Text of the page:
The burning of bondholders at the time of the economic crisis was effectively stopped by ECB boss Jean Claude Trichet, a former Finance Department Secretary General has told the Banking Inquiry.
John Moran told how in March 2011 Finance Minister Michael Noonan was preparing to go into the Dail and make an announcement about restructuring of the system.
There were on-going negotiations with the ECB right up to the minute “or even the minute after” the speech was due.
Asked by Deputy Michael McGrath if Mr Trichet had threatened to withdraw funding from the Irish banks if the bondholders were burned, Mr Moran said he was not in on the phone call and wasn’t going to ascribe words to anyone.
He could only say the Minister and the Government were anxious to take the decision and “the only person stopping them essentially that I could see at that stage was the person on the end of the phone”.
Mr Moran told the inquiry that the “sad reality” was that “an acute lack of fiscal capacity at Government level removed flexibility in easing the impact” of the property price collapse.
Even now “the reality of the situation in 2015 is that we are spending more money than we are paying into the system. We are still putting debt on future generations for us to live”.
Mr Moran, who was Secretary General from 2012-14, insisted that the “fiscal rectitude we are experiencing” was a necessary result of the “terrible and perilous structure” of Ireland’s taxes and spending.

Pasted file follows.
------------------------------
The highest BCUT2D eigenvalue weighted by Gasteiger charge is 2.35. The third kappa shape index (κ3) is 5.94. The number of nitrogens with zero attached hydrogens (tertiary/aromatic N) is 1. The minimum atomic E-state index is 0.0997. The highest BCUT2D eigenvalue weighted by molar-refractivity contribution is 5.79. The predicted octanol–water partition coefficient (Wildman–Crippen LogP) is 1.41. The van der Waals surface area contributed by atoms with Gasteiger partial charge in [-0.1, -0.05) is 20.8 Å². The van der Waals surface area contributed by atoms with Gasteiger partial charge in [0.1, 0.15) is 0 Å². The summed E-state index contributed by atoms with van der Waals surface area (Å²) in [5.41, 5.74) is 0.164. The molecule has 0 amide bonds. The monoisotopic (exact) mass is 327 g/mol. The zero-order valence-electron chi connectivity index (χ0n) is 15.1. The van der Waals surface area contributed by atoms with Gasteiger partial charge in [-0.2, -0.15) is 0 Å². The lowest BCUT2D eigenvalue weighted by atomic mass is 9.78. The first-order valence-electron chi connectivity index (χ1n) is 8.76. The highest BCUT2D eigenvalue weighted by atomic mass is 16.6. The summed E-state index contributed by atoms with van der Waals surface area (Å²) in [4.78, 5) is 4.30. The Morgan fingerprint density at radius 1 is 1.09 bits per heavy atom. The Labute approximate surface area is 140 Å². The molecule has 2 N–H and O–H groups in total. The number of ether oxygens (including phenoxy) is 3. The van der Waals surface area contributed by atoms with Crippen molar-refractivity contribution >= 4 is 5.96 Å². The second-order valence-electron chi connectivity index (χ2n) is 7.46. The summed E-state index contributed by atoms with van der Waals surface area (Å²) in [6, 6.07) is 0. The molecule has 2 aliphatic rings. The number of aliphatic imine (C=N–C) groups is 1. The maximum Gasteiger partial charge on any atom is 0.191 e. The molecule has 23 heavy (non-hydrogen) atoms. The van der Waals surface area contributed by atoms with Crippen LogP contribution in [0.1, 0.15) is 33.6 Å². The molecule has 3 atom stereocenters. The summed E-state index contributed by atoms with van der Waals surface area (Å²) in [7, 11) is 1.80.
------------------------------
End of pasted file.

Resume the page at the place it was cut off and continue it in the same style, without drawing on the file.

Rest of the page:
If Ireland had not had to fund large fiscal deficits, he added, “it might have helped to avoid being shut out of markets and to have avoided a troika bailout entirely”.
Mr Moran also questioned why there had not been a more sustainable structuring of the tax system and a rainy day fund for unemployment put aside.
He asked why no political party manifesto had contained proposals for the introduction of property taxes, water charges and sustainable taxes to pay for public services and reduce public sector pay to long term sustainable levels.
“When we say the Irish public were blameless, would we have voted for such a Government in the 2007 election?” he added.
Burning the bondholders would have reduced the €6bn deficit bill of the first year of austerity by €3bn,
As the deficit continued, we would still have had additional new borrowings of 3 billion each year thereafter, he stressed.
Furthermore, when bondholders were repaid, they were repaid essentially from funds borrowed by the banks themselves.
Mr Moran found it surprising in 2011 how little debate on strategic issues could be led publicly by civil servants.
In his own case he had suffered “unacceptable interference by the media into his personal life “when I dare to stimulate discussion on key choices facing our urban planners.’